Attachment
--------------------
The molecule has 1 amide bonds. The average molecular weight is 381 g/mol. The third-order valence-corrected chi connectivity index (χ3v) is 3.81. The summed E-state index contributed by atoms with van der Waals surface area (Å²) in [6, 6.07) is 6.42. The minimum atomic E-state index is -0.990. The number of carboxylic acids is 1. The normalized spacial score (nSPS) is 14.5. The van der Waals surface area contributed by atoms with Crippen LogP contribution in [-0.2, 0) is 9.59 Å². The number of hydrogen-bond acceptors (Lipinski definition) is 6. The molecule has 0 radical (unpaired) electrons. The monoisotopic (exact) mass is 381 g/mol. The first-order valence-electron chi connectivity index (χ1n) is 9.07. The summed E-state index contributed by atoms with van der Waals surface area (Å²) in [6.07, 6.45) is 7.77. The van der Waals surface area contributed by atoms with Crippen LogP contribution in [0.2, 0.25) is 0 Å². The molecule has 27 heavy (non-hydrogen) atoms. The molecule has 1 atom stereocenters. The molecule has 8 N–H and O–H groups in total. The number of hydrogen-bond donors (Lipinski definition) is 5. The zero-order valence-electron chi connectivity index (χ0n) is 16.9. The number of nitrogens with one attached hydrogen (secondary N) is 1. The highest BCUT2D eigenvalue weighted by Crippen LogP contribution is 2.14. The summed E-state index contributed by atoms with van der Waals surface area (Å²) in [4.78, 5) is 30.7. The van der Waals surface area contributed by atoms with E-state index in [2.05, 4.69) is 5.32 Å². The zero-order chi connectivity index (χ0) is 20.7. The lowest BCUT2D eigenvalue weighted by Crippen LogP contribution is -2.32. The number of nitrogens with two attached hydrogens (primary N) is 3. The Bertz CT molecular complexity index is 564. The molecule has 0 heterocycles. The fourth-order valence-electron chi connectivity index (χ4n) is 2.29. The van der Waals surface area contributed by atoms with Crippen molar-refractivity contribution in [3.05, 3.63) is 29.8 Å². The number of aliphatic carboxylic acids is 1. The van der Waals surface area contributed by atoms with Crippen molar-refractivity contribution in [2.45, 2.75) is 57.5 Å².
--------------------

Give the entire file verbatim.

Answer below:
The molecule has 1 amide bonds. The average molecular weight is 381 g/mol. The third-order valence-corrected chi connectivity index (χ3v) is 3.81. The summed E-state index contributed by atoms with van der Waals surface area (Å²) in [6, 6.07) is 6.42. The minimum atomic E-state index is -0.990. The number of carboxylic acids is 1. The normalized spacial score (nSPS) is 14.5. The van der Waals surface area contributed by atoms with Crippen LogP contribution in [-0.2, 0) is 9.59 Å². The number of hydrogen-bond acceptors (Lipinski definition) is 6. The molecule has 0 radical (unpaired) electrons. The monoisotopic (exact) mass is 381 g/mol. The first-order valence-electron chi connectivity index (χ1n) is 9.07. The summed E-state index contributed by atoms with van der Waals surface area (Å²) in [6.07, 6.45) is 7.77. The van der Waals surface area contributed by atoms with Crippen LogP contribution in [0.2, 0.25) is 0 Å². The molecule has 27 heavy (non-hydrogen) atoms. The molecule has 1 atom stereocenters. The molecule has 8 N–H and O–H groups in total. The number of hydrogen-bond donors (Lipinski definition) is 5. The zero-order valence-electron chi connectivity index (χ0n) is 16.9. The number of nitrogens with one attached hydrogen (secondary N) is 1. The highest BCUT2D eigenvalue weighted by Crippen LogP contribution is 2.14. The summed E-state index contributed by atoms with van der Waals surface area (Å²) in [4.78, 5) is 30.7. The van der Waals surface area contributed by atoms with E-state index in [2.05, 4.69) is 5.32 Å². The zero-order chi connectivity index (χ0) is 20.7. The lowest BCUT2D eigenvalue weighted by Crippen LogP contribution is -2.32. The number of nitrogens with two attached hydrogens (primary N) is 3. The Bertz CT molecular complexity index is 564. The molecule has 0 heterocycles. The fourth-order valence-electron chi connectivity index (χ4n) is 2.29. The van der Waals surface area contributed by atoms with Crippen molar-refractivity contribution in [3.05, 3.63) is 29.8 Å². The number of aliphatic carboxylic acids is 1. The van der Waals surface area contributed by atoms with Crippen molar-refractivity contribution in [2.45, 2.75) is 57.5 Å².